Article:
Canada's Top 100
Employers (2020)
Winners from our 20th annual editorial competition
Peering behind the curtain at the House of Commons, one of this year's winners

About the Competition

Employees from TD Bank Group sharing a lighter moment outside the bank's iconic head office in downtown Toronto


Now celebrating its 20th year, the Canada’s Top 100 Employers project is a national competition to determine which employers lead their industries in offering exceptional workplaces for Canada's Top 100 Employers their employees. Our 2020 winners were announced on November 22, 2019 in a special magazine published in The Globe and Mail. More background on this year's announcement is available in the press release (issued in English and French) on November 22, 2019.

Employees at the Burnaby, B.C. head office of Best Buy Canada Ltd.

Selection Process

Employers are evaluated by the editors of Canada’s Top 100 Employers using eight criteria, which have remained consistent since the project’s inception: (1) Physical Workplace; (2) Work Atmosphere & Social; (3) Health, Financial & Family Benefits; (4) Vacation & Time Off; (5) Employee Communications; (6) Performance Management; (7) Training & Skills Development; and (8) Community Involvement. Employers are compared to other organizations in their field to determine which offers the most progressive and forward-thinking programs.

Editorial Partner

Each fall, the winners are announced in a special feature published in The Globe and Mail. For our detailed Reasons for Selection, please review the full list of winners below. Publishing detailed Reasons for Selection is a distinguishing feature of our competition: it provides transparency in the selection of winners and “raises the bar” so that other employers can discover and adopt initiatives that work well elsewhere.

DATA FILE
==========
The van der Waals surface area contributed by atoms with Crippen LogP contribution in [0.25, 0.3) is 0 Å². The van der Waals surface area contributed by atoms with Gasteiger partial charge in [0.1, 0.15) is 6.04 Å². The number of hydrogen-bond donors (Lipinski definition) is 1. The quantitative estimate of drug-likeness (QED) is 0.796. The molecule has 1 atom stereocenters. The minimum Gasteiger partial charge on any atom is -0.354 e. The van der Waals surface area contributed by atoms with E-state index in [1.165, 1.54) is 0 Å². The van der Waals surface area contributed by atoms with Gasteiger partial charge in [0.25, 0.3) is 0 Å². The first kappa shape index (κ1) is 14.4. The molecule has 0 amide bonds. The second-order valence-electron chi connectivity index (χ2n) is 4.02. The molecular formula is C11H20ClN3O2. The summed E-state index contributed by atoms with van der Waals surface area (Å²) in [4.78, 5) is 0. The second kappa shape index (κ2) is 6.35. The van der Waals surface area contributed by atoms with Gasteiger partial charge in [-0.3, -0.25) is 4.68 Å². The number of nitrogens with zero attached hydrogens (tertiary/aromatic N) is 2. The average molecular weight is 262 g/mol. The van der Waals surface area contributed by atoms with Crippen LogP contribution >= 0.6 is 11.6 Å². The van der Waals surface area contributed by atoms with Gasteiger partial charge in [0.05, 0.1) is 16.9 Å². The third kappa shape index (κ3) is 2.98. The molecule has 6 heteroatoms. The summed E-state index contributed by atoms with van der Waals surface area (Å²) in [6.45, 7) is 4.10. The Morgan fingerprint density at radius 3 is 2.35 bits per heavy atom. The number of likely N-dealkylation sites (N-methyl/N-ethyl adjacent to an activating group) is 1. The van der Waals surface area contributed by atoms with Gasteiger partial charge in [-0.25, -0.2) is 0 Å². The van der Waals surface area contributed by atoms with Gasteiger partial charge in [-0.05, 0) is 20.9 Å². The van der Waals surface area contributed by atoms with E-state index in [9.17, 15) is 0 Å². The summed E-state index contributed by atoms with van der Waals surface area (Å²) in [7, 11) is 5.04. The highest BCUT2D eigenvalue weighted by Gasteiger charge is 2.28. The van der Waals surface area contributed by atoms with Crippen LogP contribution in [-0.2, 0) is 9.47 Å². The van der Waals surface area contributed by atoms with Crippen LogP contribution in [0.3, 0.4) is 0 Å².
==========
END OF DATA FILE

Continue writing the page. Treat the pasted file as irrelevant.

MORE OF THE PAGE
Taking a moment to brainstorm in beautiful surroundings at the recently built Shopify office in downtown Toronto

Eligibility Requirements

Any employer with its head office or principal place of business in Canada may apply for our national competition. Employers of any size may apply, whether private or public sector.

2021 Competition

Applications for our 2021 competition will be available early in 2020. Our 2021 winners will be announced in The Globe and Mail in the fall of 2020. Join our mailing list to stay up to date and receive an application for next year's competition:

Editorial Conference

To learn more about the competition, we invite you to join us at the Top Employer Summit, our annual editorial conference on the Canada’s Top 100 Employers project. This event lets you discover the latest best practices from winners, meet competition organizers and editors, and hear inspiring stories from world-class speakers – all presented in a commercial-free format. The conference is Canada’s largest annual event for senior-level HR professionals. This year’s conference takes place on Nov. 25-26, 2019 at the Four Seasons Hotel in Toronto and includes a special performance by Coeur de Pirate, one of the best-known musicians in the French-speaking world.

Employees at one of the Montreal offices of Bell Canada work in a variety of comfortable spaces
Employees at one of the Montreal offices of Bell Canada work in a variety of comfortable spaces


Who are Canada's Top 100 Employers?